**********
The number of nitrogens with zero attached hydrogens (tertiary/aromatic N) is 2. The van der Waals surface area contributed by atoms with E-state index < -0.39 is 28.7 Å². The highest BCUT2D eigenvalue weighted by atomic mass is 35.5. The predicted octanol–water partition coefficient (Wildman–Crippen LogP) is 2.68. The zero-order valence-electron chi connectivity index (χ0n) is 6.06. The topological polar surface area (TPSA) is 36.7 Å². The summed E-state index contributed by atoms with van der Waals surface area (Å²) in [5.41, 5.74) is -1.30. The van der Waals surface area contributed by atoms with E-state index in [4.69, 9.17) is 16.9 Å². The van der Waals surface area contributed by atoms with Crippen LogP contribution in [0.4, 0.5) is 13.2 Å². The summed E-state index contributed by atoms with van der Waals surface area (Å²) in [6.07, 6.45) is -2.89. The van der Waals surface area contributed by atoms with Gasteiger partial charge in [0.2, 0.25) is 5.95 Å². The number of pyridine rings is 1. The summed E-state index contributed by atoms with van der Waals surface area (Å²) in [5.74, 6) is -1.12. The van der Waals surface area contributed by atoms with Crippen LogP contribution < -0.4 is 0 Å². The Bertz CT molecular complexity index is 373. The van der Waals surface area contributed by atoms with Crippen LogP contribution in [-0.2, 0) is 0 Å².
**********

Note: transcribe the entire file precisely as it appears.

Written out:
The number of nitrogens with zero attached hydrogens (tertiary/aromatic N) is 2. The van der Waals surface area contributed by atoms with E-state index < -0.39 is 28.7 Å². The highest BCUT2D eigenvalue weighted by atomic mass is 35.5. The predicted octanol–water partition coefficient (Wildman–Crippen LogP) is 2.68. The zero-order valence-electron chi connectivity index (χ0n) is 6.06. The topological polar surface area (TPSA) is 36.7 Å². The summed E-state index contributed by atoms with van der Waals surface area (Å²) in [5.41, 5.74) is -1.30. The van der Waals surface area contributed by atoms with E-state index in [4.69, 9.17) is 16.9 Å². The van der Waals surface area contributed by atoms with Crippen LogP contribution in [0.4, 0.5) is 13.2 Å². The summed E-state index contributed by atoms with van der Waals surface area (Å²) in [6.07, 6.45) is -2.89. The van der Waals surface area contributed by atoms with Gasteiger partial charge in [0.2, 0.25) is 5.95 Å². The number of pyridine rings is 1. The summed E-state index contributed by atoms with van der Waals surface area (Å²) in [5.74, 6) is -1.12. The van der Waals surface area contributed by atoms with Crippen LogP contribution < -0.4 is 0 Å². The Bertz CT molecular complexity index is 373. The van der Waals surface area contributed by atoms with Crippen LogP contribution in [-0.2, 0) is 0 Å².